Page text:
Fall Color Update #1 – Sept. 30
COLUMBUS, OH – Glimpses of fall color are becoming more common around the state as Ohio’s trees begin their colorful transformation, according to the Ohio Department of Natural Resources (ODNR).
“We are entering prime viewing season as autumn’s spectacular colors come into focus,” said ODNR Fall Color Forester Jamie Regula. “Now is the perfect time to plan your fall adventure with our state’s beautiful scenic leaves as the backdrop.”
Although the season is just beginning, fall color begins in the north and works its way south. Trees near bodies of water also tend to change first. For the best chance of seeing color this weekend, head towards your favorite northern Ohio state park, forest, preserve, or wildlife area.
True fall color is brought on by the shortening of the days, which triggers trees to prepare for colder weather. Tree species showing their fall colors now include black walnuts, buckeyes, black locusts, and cottonwoods.
If a tree is showing fall hues in late summer, it is likely stressed, which can happen for several reasons including insects, disease, or not growing in its preferred conditions. It is also common to see trees in urban settings change color early due to stress. Causes include heat (due to the urban heat island effect where pavement radiates and reflects the sun’s rays), poor quality or lack of soil volume, root compaction, and too much or too little water.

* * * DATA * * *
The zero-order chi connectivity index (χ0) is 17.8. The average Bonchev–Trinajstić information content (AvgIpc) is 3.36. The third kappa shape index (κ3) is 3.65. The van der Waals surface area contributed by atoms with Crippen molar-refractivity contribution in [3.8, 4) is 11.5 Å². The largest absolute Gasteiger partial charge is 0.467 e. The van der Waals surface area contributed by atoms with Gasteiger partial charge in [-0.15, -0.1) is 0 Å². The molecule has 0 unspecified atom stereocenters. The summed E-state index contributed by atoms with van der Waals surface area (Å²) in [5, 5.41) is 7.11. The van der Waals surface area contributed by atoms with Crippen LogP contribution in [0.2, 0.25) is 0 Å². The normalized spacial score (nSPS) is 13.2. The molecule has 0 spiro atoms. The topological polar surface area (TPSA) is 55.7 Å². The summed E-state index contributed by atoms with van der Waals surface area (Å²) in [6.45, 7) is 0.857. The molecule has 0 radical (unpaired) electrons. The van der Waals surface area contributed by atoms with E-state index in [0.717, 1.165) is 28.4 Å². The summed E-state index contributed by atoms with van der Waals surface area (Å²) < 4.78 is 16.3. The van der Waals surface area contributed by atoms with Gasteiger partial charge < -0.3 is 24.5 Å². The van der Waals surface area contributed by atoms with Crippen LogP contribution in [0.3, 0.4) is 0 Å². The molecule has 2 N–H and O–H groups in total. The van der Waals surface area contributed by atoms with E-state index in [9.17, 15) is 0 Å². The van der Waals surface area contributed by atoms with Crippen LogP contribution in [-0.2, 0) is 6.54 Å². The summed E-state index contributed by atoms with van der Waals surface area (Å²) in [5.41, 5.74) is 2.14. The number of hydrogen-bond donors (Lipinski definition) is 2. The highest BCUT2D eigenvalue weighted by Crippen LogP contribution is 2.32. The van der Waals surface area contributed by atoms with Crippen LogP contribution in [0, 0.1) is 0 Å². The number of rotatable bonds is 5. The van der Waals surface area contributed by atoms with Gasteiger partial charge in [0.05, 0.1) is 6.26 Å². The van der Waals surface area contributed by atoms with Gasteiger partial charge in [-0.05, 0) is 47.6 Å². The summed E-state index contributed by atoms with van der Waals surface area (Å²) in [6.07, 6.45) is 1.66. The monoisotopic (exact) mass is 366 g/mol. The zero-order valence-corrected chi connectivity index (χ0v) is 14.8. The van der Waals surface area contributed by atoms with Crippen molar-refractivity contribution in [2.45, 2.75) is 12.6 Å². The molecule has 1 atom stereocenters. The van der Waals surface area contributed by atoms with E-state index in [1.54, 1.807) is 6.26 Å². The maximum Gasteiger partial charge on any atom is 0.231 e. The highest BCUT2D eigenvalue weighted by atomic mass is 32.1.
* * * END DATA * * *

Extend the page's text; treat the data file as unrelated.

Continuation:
Those interested in finding the most eye-catching leaves throughout the season should check out ODNR’s fall color website, the official guide to the changing colors. The website includes:
- Weekly color updates and information to help plan a fall color adventure;
- Ideas for scenic road trips;
- Unique overnight accommodations at Ohio State Parks; and
- Fun activities to do around the state.
ODNR and Ohio.Find It Here. encourage people to share fall color photos using #FallinOhio and #OhioFindItHere. For more fall color photos, follow ODNR, Ohio State Parks and Ohio. Find It Here. on Facebook, Twitter and Instagram at @ohiodnr, @OHStateParks and @Ohio.FindItHere.
ODNR ensures a balance between wise use and protection of our natural resources for the benefit of all. Visit the ODNR website at ohiodnr.gov.